Northern Blot analysis is a reliable hybridization technique frequently used for the detection of a specific RNA transcript (e.g. mRNA) within a complex mixture. Historically, mainly radioactively labeled hybridization probes have been used however, non-radioactive labels such as Digoxigenin, Biotin or near-infrared fluorescent dyes are attractive alternatives in terms of probe stability, handling convenience and improved safety profiles.[1-3]
Using RNA probes ("riboprobes") generated by in vitro transcription instead of double-stranded DNA probes results in significantly higher assay sensitivity due to increased riboprobe affinity to RNA target and a higher thermodynamic stability of RNA:RNA complex.[4-6] Riboprobes thus allow a reduced exposure time and more stringent washing conditions resulting in a lower background signal. The combination of (poly)-HRP-conjugated detection reagents with tyramide detection reagents further increases detection sensitivity of up to 100-fold.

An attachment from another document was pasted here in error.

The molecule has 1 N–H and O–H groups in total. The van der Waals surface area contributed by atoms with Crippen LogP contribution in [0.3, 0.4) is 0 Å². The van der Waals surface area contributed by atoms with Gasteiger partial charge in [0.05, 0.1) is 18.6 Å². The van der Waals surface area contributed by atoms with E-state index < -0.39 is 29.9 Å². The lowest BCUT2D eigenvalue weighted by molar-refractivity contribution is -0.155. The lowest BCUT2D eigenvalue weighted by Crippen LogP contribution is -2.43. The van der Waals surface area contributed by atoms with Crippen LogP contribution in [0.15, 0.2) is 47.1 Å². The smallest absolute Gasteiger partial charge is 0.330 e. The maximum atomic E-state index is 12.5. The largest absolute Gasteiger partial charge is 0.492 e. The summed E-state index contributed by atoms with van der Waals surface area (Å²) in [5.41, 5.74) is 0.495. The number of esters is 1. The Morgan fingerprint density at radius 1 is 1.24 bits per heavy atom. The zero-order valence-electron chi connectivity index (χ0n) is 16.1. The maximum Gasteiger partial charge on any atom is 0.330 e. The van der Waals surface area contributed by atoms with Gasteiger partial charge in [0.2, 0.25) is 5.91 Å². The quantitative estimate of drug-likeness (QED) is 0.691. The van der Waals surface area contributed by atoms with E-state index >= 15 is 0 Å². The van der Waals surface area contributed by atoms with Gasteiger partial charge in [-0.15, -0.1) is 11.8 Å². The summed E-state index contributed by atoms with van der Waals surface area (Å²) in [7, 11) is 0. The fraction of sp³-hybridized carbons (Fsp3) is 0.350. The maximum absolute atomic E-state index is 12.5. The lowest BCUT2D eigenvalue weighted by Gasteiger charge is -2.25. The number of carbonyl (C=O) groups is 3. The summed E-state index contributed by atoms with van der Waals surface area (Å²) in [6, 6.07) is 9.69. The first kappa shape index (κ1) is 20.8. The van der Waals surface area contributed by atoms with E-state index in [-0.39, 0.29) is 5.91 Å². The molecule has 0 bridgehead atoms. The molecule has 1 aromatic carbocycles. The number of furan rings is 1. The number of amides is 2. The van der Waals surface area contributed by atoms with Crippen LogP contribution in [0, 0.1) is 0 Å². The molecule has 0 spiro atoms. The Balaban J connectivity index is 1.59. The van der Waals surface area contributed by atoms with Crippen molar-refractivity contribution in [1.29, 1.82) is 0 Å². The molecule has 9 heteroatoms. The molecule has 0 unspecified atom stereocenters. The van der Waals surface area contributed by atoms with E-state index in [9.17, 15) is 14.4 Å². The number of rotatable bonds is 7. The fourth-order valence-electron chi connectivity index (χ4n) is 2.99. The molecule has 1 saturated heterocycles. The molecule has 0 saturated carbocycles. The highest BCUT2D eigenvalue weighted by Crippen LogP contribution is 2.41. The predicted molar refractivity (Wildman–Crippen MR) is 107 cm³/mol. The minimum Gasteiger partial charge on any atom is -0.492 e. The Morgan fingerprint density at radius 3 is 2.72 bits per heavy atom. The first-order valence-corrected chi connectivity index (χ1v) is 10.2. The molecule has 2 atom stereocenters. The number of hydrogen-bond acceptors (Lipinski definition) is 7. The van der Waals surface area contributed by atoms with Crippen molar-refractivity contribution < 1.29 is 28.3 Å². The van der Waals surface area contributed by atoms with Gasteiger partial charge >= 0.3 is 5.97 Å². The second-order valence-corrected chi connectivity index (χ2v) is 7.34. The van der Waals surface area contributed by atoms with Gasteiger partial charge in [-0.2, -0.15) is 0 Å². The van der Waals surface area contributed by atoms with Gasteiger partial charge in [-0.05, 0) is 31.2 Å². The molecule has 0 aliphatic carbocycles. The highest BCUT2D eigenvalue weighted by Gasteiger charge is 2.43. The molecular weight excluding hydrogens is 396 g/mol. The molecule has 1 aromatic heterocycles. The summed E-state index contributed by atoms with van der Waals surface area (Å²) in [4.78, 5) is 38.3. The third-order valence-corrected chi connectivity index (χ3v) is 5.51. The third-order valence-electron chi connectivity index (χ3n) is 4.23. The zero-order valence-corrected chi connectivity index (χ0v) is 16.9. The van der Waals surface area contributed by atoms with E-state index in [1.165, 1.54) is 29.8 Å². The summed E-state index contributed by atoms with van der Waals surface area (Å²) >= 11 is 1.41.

Miller et al. (2018) Near-infrared fluorescent northern blot. RNA 24(12):1871.
 O'Neill JW et al. (1994) Double-label in situ hybridization using biotin and digoxigenin-tagged RNA probes. Biotechniques 17(5):870.
 Brauburger et al. (2017) Nonradioactive Northern Blot Analysis to Detect Ebola Virus Minigenomic mRNA. Methods in Molecular Biology 1628: DOI 10.1007/978-1-4939-7116-9_11.
 Melton et al. (1984) Efficient in vitro synthesis of biologicaly active RNA and RNA hybridization probes from plasmids containing a bacteriophage SP6 promotor. Nucleic Acids Research 12(18):7035.
 Srivastava et al. (2000) Analysis of RNA by Northern Blotting Using Riboprobes. The Nucleic Acid Protocols Handbook 38:249.
 Srivastava et al. (1991) Use of riboprobes for Northern blotting analysis. Biotechniques 11:584.